Biden tells crowd: Republicans have ‘bullets … aimed at you’

NAPLES, Fla. -- Vice President Biden lit into Paul Ryan with a violent analogy during his campaign stop Thursday in Las Vegas.

"Ryan has written a book called 'The Young Guns' with two other members of the House ... Republican leaders in the House," the vice president said. "You had, unfortunately, the bullets are aimed at you."

The comment drew an immediate retort from the Romney campaign, which earlier in the day had lamented the "negative" tone in the closing weeks of the race.

Ryan spokesman Brendan Buck called Biden's "over-the-top" rhetoric "disappointing but not surprising."

"In the absence of a vision or plan to move the country forward, the vice president is left only with ugly political attacks beneath the dignity of the office he occupies," Buck said in a statement.

Critics pointed to Biden's assertion, "I always say what I mean," during the vice presidential debate as a backdrop to Thursday's attack.

Earlier in the day, Paul Ryan had blasted President Obama for trying to "disqualify his opponent with a sea of negativity," casting the attacks as a ploy to "distract" voters from learning about their actual agenda.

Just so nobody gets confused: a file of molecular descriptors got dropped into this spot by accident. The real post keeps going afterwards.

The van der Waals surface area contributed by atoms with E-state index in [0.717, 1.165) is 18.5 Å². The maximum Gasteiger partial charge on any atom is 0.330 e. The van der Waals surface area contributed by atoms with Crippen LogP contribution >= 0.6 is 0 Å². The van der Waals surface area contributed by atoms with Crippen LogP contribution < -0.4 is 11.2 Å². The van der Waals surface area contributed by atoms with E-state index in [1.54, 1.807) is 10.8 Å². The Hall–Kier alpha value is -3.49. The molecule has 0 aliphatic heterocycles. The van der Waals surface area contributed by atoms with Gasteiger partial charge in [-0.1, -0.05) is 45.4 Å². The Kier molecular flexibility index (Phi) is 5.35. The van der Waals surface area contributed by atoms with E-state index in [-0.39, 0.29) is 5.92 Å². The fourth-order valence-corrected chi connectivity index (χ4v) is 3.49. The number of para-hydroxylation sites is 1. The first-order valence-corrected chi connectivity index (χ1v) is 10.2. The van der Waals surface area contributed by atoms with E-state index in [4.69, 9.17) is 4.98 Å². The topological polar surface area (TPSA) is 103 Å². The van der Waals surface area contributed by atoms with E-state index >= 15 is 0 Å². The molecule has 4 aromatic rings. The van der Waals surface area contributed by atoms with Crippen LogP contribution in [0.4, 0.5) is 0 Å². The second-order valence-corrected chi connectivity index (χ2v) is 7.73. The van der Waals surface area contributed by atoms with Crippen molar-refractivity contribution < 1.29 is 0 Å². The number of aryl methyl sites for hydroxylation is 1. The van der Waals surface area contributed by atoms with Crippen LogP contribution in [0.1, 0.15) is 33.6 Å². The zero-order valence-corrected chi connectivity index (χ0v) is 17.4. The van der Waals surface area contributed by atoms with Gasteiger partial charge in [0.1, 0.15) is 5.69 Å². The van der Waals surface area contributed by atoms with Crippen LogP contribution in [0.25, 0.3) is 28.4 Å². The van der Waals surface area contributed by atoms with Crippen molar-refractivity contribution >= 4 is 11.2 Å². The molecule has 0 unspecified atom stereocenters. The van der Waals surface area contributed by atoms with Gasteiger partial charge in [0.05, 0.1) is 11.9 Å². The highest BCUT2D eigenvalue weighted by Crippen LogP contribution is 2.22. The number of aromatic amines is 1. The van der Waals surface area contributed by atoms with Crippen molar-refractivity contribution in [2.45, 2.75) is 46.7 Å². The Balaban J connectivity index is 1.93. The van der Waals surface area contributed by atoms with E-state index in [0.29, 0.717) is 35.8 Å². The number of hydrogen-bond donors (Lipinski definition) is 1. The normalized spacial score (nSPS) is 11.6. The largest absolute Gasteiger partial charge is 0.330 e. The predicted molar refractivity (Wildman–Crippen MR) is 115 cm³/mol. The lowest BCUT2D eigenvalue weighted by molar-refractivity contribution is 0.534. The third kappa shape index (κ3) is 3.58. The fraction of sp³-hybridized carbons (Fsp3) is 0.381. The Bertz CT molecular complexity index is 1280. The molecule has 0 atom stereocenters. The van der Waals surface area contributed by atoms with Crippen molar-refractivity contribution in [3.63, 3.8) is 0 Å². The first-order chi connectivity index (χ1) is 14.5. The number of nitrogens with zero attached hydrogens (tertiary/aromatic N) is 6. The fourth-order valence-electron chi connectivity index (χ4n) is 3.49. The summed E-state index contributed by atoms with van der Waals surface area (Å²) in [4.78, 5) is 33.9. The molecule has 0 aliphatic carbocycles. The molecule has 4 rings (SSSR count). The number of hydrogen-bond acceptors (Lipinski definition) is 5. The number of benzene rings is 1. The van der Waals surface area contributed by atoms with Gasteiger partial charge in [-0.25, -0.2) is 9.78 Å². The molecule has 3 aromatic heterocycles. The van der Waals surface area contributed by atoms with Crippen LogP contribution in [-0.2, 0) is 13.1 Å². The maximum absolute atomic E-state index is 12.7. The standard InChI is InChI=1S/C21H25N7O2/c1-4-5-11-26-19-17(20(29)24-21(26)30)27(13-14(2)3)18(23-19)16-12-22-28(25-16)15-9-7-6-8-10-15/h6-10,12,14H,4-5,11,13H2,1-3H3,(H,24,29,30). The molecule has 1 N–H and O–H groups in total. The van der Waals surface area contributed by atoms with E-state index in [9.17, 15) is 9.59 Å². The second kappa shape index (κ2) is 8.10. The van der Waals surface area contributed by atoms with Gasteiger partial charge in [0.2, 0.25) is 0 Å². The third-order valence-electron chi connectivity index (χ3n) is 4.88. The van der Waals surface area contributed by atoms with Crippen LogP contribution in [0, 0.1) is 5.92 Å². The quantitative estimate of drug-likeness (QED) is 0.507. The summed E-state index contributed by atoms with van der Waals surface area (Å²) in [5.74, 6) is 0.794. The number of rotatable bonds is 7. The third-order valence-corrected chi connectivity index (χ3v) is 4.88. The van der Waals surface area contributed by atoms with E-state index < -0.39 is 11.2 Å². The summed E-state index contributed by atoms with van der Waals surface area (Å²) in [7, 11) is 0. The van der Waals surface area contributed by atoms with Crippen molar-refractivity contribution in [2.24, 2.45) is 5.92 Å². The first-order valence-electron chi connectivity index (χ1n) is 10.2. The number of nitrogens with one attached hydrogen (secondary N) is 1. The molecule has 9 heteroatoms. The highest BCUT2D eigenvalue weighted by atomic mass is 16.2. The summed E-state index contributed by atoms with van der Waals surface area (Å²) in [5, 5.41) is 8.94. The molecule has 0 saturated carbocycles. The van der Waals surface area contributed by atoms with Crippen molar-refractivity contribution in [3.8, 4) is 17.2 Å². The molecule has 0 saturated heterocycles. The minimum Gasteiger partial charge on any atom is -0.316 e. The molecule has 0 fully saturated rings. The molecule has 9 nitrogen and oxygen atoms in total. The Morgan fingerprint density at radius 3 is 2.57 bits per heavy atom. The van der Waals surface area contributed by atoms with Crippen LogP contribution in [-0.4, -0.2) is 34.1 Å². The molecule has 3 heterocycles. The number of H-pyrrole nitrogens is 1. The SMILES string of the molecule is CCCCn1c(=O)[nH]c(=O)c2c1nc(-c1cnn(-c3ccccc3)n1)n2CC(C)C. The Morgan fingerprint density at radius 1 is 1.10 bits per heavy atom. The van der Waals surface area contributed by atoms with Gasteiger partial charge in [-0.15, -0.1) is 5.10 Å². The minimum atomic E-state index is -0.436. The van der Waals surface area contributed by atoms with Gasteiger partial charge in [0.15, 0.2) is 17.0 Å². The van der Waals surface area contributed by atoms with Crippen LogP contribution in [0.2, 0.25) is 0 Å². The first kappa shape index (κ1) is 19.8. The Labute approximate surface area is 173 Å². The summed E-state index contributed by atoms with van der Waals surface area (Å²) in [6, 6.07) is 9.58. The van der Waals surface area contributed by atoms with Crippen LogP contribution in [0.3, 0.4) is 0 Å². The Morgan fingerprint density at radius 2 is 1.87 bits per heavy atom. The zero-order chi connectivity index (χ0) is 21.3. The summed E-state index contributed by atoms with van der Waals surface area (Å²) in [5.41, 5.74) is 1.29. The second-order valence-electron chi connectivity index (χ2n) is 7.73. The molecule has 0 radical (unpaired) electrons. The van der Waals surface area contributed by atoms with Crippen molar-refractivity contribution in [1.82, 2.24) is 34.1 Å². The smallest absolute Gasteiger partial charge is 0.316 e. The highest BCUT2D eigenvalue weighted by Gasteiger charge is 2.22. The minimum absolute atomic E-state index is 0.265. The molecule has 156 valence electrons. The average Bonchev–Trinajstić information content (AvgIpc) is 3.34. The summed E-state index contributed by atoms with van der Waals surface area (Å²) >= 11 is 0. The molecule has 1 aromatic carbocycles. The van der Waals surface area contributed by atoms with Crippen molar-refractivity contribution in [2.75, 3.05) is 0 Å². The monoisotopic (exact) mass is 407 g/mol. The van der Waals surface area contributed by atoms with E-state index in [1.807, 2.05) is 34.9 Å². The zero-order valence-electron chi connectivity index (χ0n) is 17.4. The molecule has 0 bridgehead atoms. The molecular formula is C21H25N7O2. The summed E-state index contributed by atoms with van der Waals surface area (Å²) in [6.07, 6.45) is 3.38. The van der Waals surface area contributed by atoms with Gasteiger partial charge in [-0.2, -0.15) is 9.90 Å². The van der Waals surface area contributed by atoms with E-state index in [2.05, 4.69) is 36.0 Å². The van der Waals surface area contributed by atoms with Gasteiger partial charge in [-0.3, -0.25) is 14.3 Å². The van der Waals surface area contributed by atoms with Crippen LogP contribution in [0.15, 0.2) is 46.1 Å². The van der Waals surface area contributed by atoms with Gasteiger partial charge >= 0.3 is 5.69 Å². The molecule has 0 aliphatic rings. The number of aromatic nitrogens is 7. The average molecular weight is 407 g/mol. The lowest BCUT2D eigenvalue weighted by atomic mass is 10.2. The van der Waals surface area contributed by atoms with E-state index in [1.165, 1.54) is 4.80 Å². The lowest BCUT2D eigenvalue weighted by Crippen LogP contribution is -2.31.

"President Obama is not telling you what his second term plan would be," Ryan told the crowd of over 2,000 people, gathered in the town square of Ocala, Fla. "He's not saying that he's offering anything new. All he's offering is four more years of the same."

Biden's comment marked an escalation in the rhetoric. Obama supporters -- as well as the president himself -- have also been tweaking Romney for his comment during Tuesday's debate that he sought out "binders full of women" candidates while filling out his cabinet as Massachusetts governor. In his first stop in Florida for a two-day swing, Ryan appeared to subtly rebut critics by fielding five of his six questions from women in the audience.

"The best way to help women, the best way to help people that are out of luck, the best way to help the 5.5 million people who the government doesn't even measure in unemployment statistics because they just stopped trying for work, the best way to help the 23 million people struggling to find a job is to get this economy growing," Ryan said.

Stoppping by a fundraiser in Naples, which raised $1.2 million dollars, Paul Ryan warned the crowd the Democratic ticket has gotten "even more desperate" because the polls are "going in the wrong direction for them."

"Now it's a war on women, tomorrow it's going to be a war on left-landed Irishmen or something like that," Ryan joked, noting he's "right-handed by the way."

He continued, "They're trying to appeal to people's sense of envy, anxiety, and fear. Hope and change has become attack and blame. We're not going to fall for it. I don't think the country is going to fall for it."